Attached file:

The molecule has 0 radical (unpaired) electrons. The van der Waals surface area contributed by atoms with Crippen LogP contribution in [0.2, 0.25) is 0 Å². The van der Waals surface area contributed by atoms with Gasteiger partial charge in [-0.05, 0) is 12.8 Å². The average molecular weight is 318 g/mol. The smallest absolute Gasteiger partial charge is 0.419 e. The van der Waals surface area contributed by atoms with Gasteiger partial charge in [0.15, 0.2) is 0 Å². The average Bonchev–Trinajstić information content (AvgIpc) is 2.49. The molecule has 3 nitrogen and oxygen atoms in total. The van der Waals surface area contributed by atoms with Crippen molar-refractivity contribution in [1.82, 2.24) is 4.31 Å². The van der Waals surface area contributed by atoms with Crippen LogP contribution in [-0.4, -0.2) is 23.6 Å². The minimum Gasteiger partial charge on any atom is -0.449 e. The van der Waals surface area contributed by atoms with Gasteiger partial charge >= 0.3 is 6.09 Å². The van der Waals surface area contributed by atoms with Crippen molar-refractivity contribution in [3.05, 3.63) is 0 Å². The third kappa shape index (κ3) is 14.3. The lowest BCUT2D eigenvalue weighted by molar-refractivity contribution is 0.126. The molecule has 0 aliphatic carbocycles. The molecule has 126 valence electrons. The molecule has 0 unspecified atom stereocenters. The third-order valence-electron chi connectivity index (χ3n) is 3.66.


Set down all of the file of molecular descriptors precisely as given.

The molecule has 0 radical (unpaired) electrons. The van der Waals surface area contributed by atoms with Crippen LogP contribution in [0.2, 0.25) is 0 Å². The van der Waals surface area contributed by atoms with Gasteiger partial charge in [-0.05, 0) is 12.8 Å². The average molecular weight is 318 g/mol. The smallest absolute Gasteiger partial charge is 0.419 e. The van der Waals surface area contributed by atoms with Gasteiger partial charge in [0.15, 0.2) is 0 Å². The average Bonchev–Trinajstić information content (AvgIpc) is 2.49. The molecule has 3 nitrogen and oxygen atoms in total. The van der Waals surface area contributed by atoms with Crippen molar-refractivity contribution in [1.82, 2.24) is 4.31 Å². The van der Waals surface area contributed by atoms with Crippen LogP contribution in [-0.4, -0.2) is 23.6 Å². The minimum Gasteiger partial charge on any atom is -0.449 e. The van der Waals surface area contributed by atoms with Gasteiger partial charge >= 0.3 is 6.09 Å². The van der Waals surface area contributed by atoms with Crippen molar-refractivity contribution in [3.05, 3.63) is 0 Å². The third kappa shape index (κ3) is 14.3. The lowest BCUT2D eigenvalue weighted by molar-refractivity contribution is 0.126. The molecule has 0 aliphatic carbocycles. The molecule has 126 valence electrons. The molecule has 0 unspecified atom stereocenters. The third-order valence-electron chi connectivity index (χ3n) is 3.66.